By Jim Simpson

Okabashi employees in the company’s factory in Buford, GA. (Photo courtesy of Okabashi)

Much has changed in Buford over the past 100 years, especially in the shoe business. The Tannery Row campus that today features the eponymous artist colony and ale house, along with office space, was originally home to the Bona Allen Shoe Factory. Built in 1919, the business became immediately successful by using scrap leather pieces from other divisions of the tanner to make and sell their footwear. By 1921 there were 521,000 pairs of shoes produced and sold from the building.

After a contentious labor strike, Bona Allen closed the operation, but six months later the U.S. Army re-opened the plant to repair troops’ shoes and boots. By 1943, 1.5 million pairs of shoes had been rebuilt there, and 700 civilian employees churned out 6,000 pairs of shoes per day during World War II. The business closed shortly after the war.

Sara Irvani and her father Bahman Irvani, founder of Okabashi Brand shoes. (Photo courtesy of Okabashi)

After a nearly 40-year break, shoes were once again being cobbled together in Buford thanks to an Iranian immigrant named Bahman Irvani. Since 1984, he and his family have owned and operated a shoe business named Okabashi based in Buford, specializing in eco-friendly flip-flops and sandals inspired by Japanese concepts of reflexology and design.

Bahman, the son of a successful shoemaker running 60 multi-national factories across the Middle East at the time, had just begun working full-time for his father. Shortly thereafter, the 1979 Iranian Revolution occurred and the new regime nationalized the family’s footwear company, wiping them out. The family arrived in the United States in 1981 to begin their American dream.

“We lost 99 % of what we had,” Bahman said. “We cried for about a year and then decided either we spend the rest of our lives looking back or looking forward. We decided let’s move forward.”

In 2017, Bahman’s daughter Sara became CEO of Okabashi, which is a Japanese word that, according to Sara, has no specific meaning but is associated with wellness.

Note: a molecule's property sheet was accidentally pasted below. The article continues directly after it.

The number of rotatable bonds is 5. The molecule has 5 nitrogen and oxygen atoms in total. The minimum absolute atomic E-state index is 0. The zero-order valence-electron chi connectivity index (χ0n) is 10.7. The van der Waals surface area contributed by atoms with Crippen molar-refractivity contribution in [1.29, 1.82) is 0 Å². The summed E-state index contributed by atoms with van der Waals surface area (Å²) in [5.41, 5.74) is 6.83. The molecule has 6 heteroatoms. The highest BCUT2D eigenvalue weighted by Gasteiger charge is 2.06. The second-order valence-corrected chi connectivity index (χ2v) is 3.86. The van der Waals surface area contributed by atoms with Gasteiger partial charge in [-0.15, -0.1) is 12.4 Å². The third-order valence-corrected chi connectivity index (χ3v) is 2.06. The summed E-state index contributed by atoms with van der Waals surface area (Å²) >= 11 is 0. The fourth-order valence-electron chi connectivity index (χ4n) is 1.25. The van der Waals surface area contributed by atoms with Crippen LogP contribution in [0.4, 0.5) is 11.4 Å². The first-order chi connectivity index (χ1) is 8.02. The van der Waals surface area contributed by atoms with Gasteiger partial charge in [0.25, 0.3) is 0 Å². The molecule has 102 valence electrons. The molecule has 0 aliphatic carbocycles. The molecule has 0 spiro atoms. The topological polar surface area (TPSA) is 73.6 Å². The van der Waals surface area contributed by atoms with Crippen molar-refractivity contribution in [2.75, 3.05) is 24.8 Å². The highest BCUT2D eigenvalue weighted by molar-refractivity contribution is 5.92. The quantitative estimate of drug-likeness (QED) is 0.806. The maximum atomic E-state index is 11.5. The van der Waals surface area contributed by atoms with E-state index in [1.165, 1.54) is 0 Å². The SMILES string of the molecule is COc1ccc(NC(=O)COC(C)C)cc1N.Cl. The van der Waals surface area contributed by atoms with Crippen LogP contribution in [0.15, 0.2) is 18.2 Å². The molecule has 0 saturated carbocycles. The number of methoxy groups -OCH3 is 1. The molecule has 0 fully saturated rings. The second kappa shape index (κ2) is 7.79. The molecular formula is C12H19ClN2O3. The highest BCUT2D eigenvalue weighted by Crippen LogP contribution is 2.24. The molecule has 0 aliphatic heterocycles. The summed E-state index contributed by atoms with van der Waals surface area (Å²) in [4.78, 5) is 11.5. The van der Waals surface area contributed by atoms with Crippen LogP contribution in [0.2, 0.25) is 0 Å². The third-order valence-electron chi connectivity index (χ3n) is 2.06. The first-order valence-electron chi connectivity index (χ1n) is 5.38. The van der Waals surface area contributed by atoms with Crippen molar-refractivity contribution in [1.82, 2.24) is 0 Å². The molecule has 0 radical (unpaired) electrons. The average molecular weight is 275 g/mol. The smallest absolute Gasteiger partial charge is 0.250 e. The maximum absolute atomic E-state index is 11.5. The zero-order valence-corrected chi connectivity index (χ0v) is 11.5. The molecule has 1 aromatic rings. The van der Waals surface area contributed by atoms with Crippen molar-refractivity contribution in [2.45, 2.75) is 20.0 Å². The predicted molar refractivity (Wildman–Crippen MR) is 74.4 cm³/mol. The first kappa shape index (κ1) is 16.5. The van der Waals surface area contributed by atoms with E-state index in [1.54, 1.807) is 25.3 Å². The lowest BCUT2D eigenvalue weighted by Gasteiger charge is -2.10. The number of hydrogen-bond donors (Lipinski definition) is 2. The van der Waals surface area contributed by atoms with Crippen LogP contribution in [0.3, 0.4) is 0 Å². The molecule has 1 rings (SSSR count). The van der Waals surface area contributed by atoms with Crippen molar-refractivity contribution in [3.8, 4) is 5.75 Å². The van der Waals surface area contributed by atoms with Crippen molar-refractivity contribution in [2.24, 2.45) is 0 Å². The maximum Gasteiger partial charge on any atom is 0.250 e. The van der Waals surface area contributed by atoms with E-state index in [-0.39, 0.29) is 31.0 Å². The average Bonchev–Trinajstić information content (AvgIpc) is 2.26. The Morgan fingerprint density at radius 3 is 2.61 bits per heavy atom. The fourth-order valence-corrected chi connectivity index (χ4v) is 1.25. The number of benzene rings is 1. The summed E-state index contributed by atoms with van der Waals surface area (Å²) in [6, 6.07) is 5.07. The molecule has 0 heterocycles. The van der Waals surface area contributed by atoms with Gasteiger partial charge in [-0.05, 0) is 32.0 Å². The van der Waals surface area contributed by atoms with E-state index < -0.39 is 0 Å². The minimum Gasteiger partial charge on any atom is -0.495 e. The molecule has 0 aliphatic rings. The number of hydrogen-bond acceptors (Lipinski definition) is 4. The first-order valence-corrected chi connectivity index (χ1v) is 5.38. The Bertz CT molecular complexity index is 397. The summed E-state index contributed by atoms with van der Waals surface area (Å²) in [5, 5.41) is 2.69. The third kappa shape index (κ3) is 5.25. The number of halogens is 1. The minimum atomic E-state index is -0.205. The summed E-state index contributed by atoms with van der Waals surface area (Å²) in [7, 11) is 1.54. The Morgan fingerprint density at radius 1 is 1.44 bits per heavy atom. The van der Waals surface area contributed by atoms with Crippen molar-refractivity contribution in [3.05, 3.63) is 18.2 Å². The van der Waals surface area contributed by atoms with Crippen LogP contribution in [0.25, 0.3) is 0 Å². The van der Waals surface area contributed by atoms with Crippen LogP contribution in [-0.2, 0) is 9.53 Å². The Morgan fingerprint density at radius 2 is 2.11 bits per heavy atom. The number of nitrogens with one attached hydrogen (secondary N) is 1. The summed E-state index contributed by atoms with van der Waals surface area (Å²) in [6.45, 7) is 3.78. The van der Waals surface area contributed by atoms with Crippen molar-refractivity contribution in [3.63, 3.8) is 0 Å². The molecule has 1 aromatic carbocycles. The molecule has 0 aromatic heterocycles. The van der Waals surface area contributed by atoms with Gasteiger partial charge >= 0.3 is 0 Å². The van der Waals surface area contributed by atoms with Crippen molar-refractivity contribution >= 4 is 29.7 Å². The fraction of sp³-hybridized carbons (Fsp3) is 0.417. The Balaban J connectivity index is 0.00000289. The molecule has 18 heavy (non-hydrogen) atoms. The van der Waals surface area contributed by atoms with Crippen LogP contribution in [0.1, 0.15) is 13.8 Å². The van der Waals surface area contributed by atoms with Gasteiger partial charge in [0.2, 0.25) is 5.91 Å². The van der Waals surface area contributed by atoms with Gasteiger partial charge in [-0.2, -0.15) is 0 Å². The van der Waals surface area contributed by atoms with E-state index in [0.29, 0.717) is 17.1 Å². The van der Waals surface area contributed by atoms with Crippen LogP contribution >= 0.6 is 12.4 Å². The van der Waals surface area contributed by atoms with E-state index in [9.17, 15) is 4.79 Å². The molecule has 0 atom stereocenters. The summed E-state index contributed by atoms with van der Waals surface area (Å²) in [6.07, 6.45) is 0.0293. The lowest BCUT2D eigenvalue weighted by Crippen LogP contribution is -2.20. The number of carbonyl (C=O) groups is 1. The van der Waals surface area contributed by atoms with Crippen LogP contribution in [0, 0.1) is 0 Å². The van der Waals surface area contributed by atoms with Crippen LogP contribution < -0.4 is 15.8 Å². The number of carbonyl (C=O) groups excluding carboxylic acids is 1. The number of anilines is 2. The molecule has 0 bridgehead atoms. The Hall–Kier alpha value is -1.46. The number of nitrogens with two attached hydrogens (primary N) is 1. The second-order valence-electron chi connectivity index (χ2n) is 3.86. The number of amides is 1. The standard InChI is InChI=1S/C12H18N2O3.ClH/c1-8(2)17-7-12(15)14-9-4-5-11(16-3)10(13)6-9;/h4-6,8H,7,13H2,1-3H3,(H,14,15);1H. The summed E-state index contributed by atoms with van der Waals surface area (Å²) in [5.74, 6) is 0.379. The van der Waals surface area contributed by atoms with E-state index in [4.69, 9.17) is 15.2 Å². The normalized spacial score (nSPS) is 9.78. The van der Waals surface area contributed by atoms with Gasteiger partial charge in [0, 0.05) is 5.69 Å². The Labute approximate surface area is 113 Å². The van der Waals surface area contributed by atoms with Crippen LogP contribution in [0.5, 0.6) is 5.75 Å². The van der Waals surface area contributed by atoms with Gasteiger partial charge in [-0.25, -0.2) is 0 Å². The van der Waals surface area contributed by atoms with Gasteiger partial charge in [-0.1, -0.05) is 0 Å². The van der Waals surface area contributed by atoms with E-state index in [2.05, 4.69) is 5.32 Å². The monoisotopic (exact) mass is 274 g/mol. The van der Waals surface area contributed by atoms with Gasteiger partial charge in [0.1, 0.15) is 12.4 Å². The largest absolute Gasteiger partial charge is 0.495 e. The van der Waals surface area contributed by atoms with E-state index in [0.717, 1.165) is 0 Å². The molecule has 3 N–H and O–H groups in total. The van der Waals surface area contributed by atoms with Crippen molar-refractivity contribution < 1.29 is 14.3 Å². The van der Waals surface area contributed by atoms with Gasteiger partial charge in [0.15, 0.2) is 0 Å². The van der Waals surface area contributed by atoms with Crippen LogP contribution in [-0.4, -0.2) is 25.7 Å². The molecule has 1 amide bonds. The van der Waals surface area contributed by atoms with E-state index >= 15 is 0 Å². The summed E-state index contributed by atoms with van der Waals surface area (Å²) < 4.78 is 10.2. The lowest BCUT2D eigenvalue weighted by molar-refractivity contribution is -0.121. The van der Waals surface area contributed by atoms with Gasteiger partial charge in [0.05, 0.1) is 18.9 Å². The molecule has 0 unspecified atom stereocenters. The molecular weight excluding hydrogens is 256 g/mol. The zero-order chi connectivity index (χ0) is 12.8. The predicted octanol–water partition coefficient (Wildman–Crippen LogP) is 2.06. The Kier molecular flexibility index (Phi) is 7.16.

“The theme for Earth Day this year is: End Plastic Pollution,” Sara posted on the company’s website in 2018. “The thought of well-loved flip flops and sandals ending up in a landfill or in a floating plastic island in the ocean breaks our hearts. Every Okabashi shoe is recyclable and eco-friendly. We are proud to do our part in reducing plastic pollution with our closed-loop recycling process.”

Located in a 100,000-square-foot facility surrounded by trees north of Thompson Mill Rd. just off Buford Hwy., Okabashi has sold over 35,000 pairs of shoes, all made in the United States. With more than 99% of American-worn footwear made abroad, Sara is proud to continue her father’s dream of making the 1% in this country.

Regarding the company’s low carbon footprint, Sara said, “Our sandals on average contain 20-percent  recyclable materials. We regrind the materials in our factory without any water or chemicals, remold and reuse the materials to create new shoes.

“We have a circular program. We recycle pure scraps at our manufacturing facility and when a customer sends back to us their worn shoes, they receive a 15-percent discount off their next pair.”

Okabashi partners with local vendors where possible, and works closely with the Two Ten Foundation and Souls for Soles, and has donated over 100,000 pairs of shoes to natural disaster victims, veterans, and more.

Since the company’s inception, sustainability has been a key component and one that Sara vigorously adheres to.”Sustainability to us, what it’s meant, has evolved. It’s been about being Made in the USA with a carbon footprint and as a family run business, it’s also been about the values of not creating waste even before sustainability was a topic.”

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